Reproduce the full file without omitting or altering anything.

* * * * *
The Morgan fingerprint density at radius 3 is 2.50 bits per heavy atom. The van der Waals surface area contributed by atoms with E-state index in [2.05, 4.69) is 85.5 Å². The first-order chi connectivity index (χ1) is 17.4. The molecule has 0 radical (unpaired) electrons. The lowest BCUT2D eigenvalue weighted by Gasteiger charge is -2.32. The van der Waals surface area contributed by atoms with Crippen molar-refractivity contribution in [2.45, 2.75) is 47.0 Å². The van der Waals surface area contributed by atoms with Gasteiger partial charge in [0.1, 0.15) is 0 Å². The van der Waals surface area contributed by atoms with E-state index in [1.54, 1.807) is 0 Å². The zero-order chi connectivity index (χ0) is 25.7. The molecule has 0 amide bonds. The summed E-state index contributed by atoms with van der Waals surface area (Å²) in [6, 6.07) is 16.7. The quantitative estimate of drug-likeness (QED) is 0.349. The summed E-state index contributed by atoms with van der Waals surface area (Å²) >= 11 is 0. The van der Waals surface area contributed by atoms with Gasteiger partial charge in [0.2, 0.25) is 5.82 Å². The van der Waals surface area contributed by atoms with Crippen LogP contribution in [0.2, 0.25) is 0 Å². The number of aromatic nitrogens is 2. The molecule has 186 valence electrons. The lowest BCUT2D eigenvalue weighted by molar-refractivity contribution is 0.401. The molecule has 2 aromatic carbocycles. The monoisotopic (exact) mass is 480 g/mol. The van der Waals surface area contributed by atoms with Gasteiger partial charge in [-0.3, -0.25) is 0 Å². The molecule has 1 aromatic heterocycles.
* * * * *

The Morgan fingerprint density at radius 3 is 2.50 bits per heavy atom. The van der Waals surface area contributed by atoms with E-state index in [2.05, 4.69) is 85.5 Å². The first-order chi connectivity index (χ1) is 17.4. The molecule has 0 radical (unpaired) electrons. The lowest BCUT2D eigenvalue weighted by Gasteiger charge is -2.32. The van der Waals surface area contributed by atoms with Crippen molar-refractivity contribution in [2.45, 2.75) is 47.0 Å². The van der Waals surface area contributed by atoms with Gasteiger partial charge in [0.1, 0.15) is 0 Å². The van der Waals surface area contributed by atoms with E-state index in [1.54, 1.807) is 0 Å². The zero-order chi connectivity index (χ0) is 25.7. The molecule has 0 amide bonds. The summed E-state index contributed by atoms with van der Waals surface area (Å²) in [6, 6.07) is 16.7. The quantitative estimate of drug-likeness (QED) is 0.349. The summed E-state index contributed by atoms with van der Waals surface area (Å²) >= 11 is 0. The van der Waals surface area contributed by atoms with Gasteiger partial charge in [0.2, 0.25) is 5.82 Å². The van der Waals surface area contributed by atoms with Crippen LogP contribution in [0.2, 0.25) is 0 Å². The number of aromatic nitrogens is 2. The molecule has 186 valence electrons. The lowest BCUT2D eigenvalue weighted by molar-refractivity contribution is 0.401. The molecule has 2 aromatic carbocycles. The monoisotopic (exact) mass is 480 g/mol. The van der Waals surface area contributed by atoms with Gasteiger partial charge in [-0.3, -0.25) is 0 Å². The molecule has 1 aromatic heterocycles.